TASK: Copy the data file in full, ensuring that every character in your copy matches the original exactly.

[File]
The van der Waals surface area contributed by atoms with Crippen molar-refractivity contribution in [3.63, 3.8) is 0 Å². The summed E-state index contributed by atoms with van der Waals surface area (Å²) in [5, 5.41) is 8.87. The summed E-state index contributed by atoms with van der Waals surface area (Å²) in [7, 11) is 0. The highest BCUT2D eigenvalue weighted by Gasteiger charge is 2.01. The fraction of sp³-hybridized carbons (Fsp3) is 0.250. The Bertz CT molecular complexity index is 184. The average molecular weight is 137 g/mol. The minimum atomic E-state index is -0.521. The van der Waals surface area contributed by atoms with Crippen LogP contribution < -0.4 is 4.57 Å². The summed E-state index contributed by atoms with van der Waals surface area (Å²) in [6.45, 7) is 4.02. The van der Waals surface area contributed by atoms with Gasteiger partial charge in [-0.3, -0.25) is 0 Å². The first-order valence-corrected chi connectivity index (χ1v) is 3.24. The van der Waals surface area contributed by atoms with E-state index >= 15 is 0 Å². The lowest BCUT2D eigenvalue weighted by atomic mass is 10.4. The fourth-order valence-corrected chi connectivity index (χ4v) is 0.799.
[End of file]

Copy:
The van der Waals surface area contributed by atoms with Crippen molar-refractivity contribution in [3.63, 3.8) is 0 Å². The summed E-state index contributed by atoms with van der Waals surface area (Å²) in [5, 5.41) is 8.87. The summed E-state index contributed by atoms with van der Waals surface area (Å²) in [7, 11) is 0. The highest BCUT2D eigenvalue weighted by Gasteiger charge is 2.01. The fraction of sp³-hybridized carbons (Fsp3) is 0.250. The Bertz CT molecular complexity index is 184. The average molecular weight is 137 g/mol. The minimum atomic E-state index is -0.521. The van der Waals surface area contributed by atoms with Crippen LogP contribution < -0.4 is 4.57 Å². The summed E-state index contributed by atoms with van der Waals surface area (Å²) in [6.45, 7) is 4.02. The van der Waals surface area contributed by atoms with Gasteiger partial charge in [-0.3, -0.25) is 0 Å². The first-order valence-corrected chi connectivity index (χ1v) is 3.24. The van der Waals surface area contributed by atoms with E-state index >= 15 is 0 Å². The lowest BCUT2D eigenvalue weighted by atomic mass is 10.4. The fourth-order valence-corrected chi connectivity index (χ4v) is 0.799.